Photo of Mike Northrup

Mike Northrup is the chair of the appellate practice group at Cowles & Thompson, P.C. He is Board Certified in Civil Appellate Law by the Texas Board of Legal Specialization, and is a former Chair of the Appellate Law Section of the Dallas Bar Association. He is also a former briefing attorney for the Supreme Court of Texas.

Practice Areas

  • Civil Appeals
  • Labor and Employment Law
  • Insurance Law
  • Municipal Law

Professional Associations

  • Dallas Bar Association, Appellate Law Section
  • Defense Research Institute
  • College of the State Bar of Texas
  • State Bar of Texas, Appellate Section
  • Texas Aggie Bar Association

Education

  • JD, Texas Tech University School of Law (1988)
  • B.S., (Political Science), Texas A&M University (1985)

Bar Admissions

  • State Bar of Texas
  • United States Supreme Court
  • United States Court of Appeals for the Fifth Circuit
  • United States District Court, Northern, Southern, and Eastern Districts of Texas

I had the privilege and pleasure of speaking to the Dallas Bar Association Appellate Law Section on the subject of superseding judgments in Texas state courts. In connection with that continuing legal education presentation, I prepared a written paper and a powerpoint presentation.  I am making those resources publicly available here:

Supersedeas Paper 2022

Supersedeas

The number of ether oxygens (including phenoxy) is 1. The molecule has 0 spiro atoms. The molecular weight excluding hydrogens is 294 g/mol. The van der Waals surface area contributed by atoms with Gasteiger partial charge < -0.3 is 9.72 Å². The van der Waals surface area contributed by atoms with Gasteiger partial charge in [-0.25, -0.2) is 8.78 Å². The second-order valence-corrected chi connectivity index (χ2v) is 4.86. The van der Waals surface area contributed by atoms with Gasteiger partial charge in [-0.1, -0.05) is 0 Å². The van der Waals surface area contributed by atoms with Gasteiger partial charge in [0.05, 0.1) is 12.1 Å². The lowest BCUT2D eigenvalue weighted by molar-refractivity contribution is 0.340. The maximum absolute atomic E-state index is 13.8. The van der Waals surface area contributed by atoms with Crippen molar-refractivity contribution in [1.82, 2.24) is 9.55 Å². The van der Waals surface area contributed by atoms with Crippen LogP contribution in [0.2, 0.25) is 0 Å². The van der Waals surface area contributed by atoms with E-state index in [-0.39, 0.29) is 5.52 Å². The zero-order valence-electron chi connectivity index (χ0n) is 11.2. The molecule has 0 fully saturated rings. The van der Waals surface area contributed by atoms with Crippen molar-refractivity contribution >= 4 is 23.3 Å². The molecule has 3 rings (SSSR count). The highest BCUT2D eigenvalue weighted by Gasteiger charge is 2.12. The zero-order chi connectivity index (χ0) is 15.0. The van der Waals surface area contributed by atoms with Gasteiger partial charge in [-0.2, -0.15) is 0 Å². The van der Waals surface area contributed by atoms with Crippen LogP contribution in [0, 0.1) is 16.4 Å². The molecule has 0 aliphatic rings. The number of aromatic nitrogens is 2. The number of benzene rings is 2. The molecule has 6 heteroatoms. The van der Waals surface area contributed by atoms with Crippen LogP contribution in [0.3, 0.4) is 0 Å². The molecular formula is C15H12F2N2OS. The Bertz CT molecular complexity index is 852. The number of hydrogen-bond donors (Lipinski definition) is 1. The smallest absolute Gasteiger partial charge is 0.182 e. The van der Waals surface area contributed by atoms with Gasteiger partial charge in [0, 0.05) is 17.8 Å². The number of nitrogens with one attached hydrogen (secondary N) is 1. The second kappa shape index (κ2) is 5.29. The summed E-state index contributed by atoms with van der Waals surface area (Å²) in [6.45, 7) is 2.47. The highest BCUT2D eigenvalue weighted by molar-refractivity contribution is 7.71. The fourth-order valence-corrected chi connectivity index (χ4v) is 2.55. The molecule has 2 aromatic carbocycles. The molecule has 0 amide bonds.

Parties (and their counsel) to a court of appeals’ disposition of an appeal sometimes worry that if the court disposed of the appeal by issuing a “Memorandum Opinion” instead of an “Opinion,” the chances of obtaining review by the Texas Supreme Court will be diminished.  Statistics in recent years have helped to dispel this concern. 

Early last year, I wrote about the split among the Texas courts of appeals on whether mandamus relief is available to challenge a trial court’s ruling striking a Section 18.001 counteraffidavit.  Civil Practice and Remedies Code Section 18.001 counteraffidavits are used by defendants to contest the reasonableness and necessity of a claimant’s affidavit proof of

Whether a defendant can be sued in the courts of a particular state depends upon the defendant’s presence in the state.  If the defendant lives there, or in the case of an entity, has its principal place of business there or is incorporated there, the defendant has availed itself of the state’s jurisdiction and may

The Dallas Court of Appeals has held that the Texas Commission on Human Rights Act (TCHRA) and its prohibition against unlawful employment practices because of sex, encompasses claims for unlawful employment practices because of sexual orientation.  This interpretation is the first for an appellate court in Texas and the court’s analysis follows the United States